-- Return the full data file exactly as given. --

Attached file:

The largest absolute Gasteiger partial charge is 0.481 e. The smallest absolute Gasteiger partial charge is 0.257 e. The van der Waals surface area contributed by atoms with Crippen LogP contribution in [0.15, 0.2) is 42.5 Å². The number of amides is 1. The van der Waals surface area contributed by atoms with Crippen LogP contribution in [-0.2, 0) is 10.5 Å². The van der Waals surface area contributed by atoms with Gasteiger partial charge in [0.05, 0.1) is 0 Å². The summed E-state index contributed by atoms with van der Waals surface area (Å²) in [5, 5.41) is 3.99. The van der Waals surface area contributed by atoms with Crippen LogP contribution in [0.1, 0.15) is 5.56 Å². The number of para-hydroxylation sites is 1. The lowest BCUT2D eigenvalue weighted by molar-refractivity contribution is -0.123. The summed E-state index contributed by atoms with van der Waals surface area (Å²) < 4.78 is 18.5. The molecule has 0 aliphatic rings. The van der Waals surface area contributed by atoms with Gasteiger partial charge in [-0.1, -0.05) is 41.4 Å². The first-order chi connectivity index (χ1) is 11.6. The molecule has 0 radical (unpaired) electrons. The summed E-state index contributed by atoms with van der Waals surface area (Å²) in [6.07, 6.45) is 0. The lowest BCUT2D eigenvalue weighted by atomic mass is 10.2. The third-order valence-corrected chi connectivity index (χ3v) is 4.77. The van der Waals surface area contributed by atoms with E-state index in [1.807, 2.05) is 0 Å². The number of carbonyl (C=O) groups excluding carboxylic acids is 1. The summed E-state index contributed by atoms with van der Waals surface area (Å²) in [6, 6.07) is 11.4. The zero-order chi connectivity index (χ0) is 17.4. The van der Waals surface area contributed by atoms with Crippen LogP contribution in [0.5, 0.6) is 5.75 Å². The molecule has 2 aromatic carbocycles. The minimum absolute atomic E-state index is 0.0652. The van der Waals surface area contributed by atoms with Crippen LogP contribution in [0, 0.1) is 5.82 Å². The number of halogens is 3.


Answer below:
The largest absolute Gasteiger partial charge is 0.481 e. The smallest absolute Gasteiger partial charge is 0.257 e. The van der Waals surface area contributed by atoms with Crippen LogP contribution in [0.15, 0.2) is 42.5 Å². The number of amides is 1. The van der Waals surface area contributed by atoms with Crippen LogP contribution in [-0.2, 0) is 10.5 Å². The van der Waals surface area contributed by atoms with Gasteiger partial charge in [0.05, 0.1) is 0 Å². The summed E-state index contributed by atoms with van der Waals surface area (Å²) in [5, 5.41) is 3.99. The van der Waals surface area contributed by atoms with Crippen LogP contribution in [0.1, 0.15) is 5.56 Å². The number of para-hydroxylation sites is 1. The lowest BCUT2D eigenvalue weighted by molar-refractivity contribution is -0.123. The summed E-state index contributed by atoms with van der Waals surface area (Å²) < 4.78 is 18.5. The molecule has 0 aliphatic rings. The van der Waals surface area contributed by atoms with Gasteiger partial charge in [-0.1, -0.05) is 41.4 Å². The first-order chi connectivity index (χ1) is 11.6. The molecule has 0 radical (unpaired) electrons. The summed E-state index contributed by atoms with van der Waals surface area (Å²) in [6.07, 6.45) is 0. The lowest BCUT2D eigenvalue weighted by atomic mass is 10.2. The third-order valence-corrected chi connectivity index (χ3v) is 4.77. The van der Waals surface area contributed by atoms with E-state index in [1.807, 2.05) is 0 Å². The number of carbonyl (C=O) groups excluding carboxylic acids is 1. The summed E-state index contributed by atoms with van der Waals surface area (Å²) in [6, 6.07) is 11.4. The zero-order chi connectivity index (χ0) is 17.4. The van der Waals surface area contributed by atoms with Crippen LogP contribution in [0.5, 0.6) is 5.75 Å². The molecule has 2 aromatic carbocycles. The minimum absolute atomic E-state index is 0.0652. The van der Waals surface area contributed by atoms with Crippen LogP contribution in [0, 0.1) is 5.82 Å². The number of halogens is 3.